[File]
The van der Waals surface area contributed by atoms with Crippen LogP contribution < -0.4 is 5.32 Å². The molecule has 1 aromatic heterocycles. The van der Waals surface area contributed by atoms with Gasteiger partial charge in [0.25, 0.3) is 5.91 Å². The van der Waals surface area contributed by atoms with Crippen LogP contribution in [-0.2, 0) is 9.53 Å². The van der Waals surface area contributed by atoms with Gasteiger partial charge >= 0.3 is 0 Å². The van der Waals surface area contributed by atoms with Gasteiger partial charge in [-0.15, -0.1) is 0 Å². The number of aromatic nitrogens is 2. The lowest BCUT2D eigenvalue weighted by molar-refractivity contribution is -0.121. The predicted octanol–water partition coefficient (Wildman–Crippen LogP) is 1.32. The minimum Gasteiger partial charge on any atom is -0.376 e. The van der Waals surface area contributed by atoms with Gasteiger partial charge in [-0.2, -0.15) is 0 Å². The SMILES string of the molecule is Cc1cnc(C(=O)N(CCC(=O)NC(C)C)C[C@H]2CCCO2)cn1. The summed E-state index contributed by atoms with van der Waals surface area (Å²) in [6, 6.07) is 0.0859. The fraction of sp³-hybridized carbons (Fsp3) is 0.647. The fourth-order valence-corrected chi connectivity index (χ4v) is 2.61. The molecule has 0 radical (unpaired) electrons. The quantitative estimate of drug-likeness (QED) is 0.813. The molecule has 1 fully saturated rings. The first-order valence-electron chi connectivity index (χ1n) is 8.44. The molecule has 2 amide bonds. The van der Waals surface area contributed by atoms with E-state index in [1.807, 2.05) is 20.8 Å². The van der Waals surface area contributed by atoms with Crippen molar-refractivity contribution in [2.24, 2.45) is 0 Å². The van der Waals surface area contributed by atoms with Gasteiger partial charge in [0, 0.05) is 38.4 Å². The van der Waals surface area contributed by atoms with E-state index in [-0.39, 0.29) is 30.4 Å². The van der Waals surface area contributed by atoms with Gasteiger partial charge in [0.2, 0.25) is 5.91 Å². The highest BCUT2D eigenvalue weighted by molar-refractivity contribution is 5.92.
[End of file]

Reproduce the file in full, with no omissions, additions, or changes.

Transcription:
The van der Waals surface area contributed by atoms with Crippen LogP contribution < -0.4 is 5.32 Å². The molecule has 1 aromatic heterocycles. The van der Waals surface area contributed by atoms with Gasteiger partial charge in [0.25, 0.3) is 5.91 Å². The van der Waals surface area contributed by atoms with Crippen LogP contribution in [-0.2, 0) is 9.53 Å². The van der Waals surface area contributed by atoms with Gasteiger partial charge >= 0.3 is 0 Å². The van der Waals surface area contributed by atoms with Gasteiger partial charge in [-0.15, -0.1) is 0 Å². The number of aromatic nitrogens is 2. The lowest BCUT2D eigenvalue weighted by molar-refractivity contribution is -0.121. The predicted octanol–water partition coefficient (Wildman–Crippen LogP) is 1.32. The minimum Gasteiger partial charge on any atom is -0.376 e. The van der Waals surface area contributed by atoms with Gasteiger partial charge in [-0.2, -0.15) is 0 Å². The SMILES string of the molecule is Cc1cnc(C(=O)N(CCC(=O)NC(C)C)C[C@H]2CCCO2)cn1. The summed E-state index contributed by atoms with van der Waals surface area (Å²) in [6, 6.07) is 0.0859. The fraction of sp³-hybridized carbons (Fsp3) is 0.647. The fourth-order valence-corrected chi connectivity index (χ4v) is 2.61. The molecule has 0 radical (unpaired) electrons. The quantitative estimate of drug-likeness (QED) is 0.813. The molecule has 1 fully saturated rings. The first-order valence-electron chi connectivity index (χ1n) is 8.44. The molecule has 2 amide bonds. The van der Waals surface area contributed by atoms with E-state index in [1.807, 2.05) is 20.8 Å². The van der Waals surface area contributed by atoms with Crippen molar-refractivity contribution in [2.24, 2.45) is 0 Å². The van der Waals surface area contributed by atoms with Gasteiger partial charge in [0, 0.05) is 38.4 Å². The van der Waals surface area contributed by atoms with E-state index in [-0.39, 0.29) is 30.4 Å². The van der Waals surface area contributed by atoms with Gasteiger partial charge in [0.2, 0.25) is 5.91 Å². The highest BCUT2D eigenvalue weighted by molar-refractivity contribution is 5.92.